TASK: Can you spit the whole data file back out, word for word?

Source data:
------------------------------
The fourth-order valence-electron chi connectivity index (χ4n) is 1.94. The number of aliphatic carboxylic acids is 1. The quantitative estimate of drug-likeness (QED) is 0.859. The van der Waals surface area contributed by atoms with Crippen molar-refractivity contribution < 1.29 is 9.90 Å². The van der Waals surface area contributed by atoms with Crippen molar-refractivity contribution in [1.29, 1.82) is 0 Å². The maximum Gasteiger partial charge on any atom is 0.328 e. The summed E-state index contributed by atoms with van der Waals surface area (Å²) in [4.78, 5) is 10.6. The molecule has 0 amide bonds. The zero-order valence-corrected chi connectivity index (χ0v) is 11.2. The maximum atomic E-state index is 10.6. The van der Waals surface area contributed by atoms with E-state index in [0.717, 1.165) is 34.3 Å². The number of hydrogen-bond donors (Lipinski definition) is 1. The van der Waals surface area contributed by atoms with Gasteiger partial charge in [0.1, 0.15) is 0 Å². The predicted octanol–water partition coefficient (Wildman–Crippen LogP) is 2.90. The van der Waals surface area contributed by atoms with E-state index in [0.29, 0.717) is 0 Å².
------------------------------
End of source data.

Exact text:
The fourth-order valence-electron chi connectivity index (χ4n) is 1.94. The number of aliphatic carboxylic acids is 1. The quantitative estimate of drug-likeness (QED) is 0.859. The van der Waals surface area contributed by atoms with Crippen molar-refractivity contribution < 1.29 is 9.90 Å². The van der Waals surface area contributed by atoms with Crippen molar-refractivity contribution in [1.29, 1.82) is 0 Å². The maximum Gasteiger partial charge on any atom is 0.328 e. The summed E-state index contributed by atoms with van der Waals surface area (Å²) in [4.78, 5) is 10.6. The molecule has 0 amide bonds. The zero-order valence-corrected chi connectivity index (χ0v) is 11.2. The maximum atomic E-state index is 10.6. The van der Waals surface area contributed by atoms with E-state index in [0.717, 1.165) is 34.3 Å². The number of hydrogen-bond donors (Lipinski definition) is 1. The van der Waals surface area contributed by atoms with Gasteiger partial charge in [0.1, 0.15) is 0 Å². The predicted octanol–water partition coefficient (Wildman–Crippen LogP) is 2.90. The van der Waals surface area contributed by atoms with E-state index in [0.29, 0.717) is 0 Å².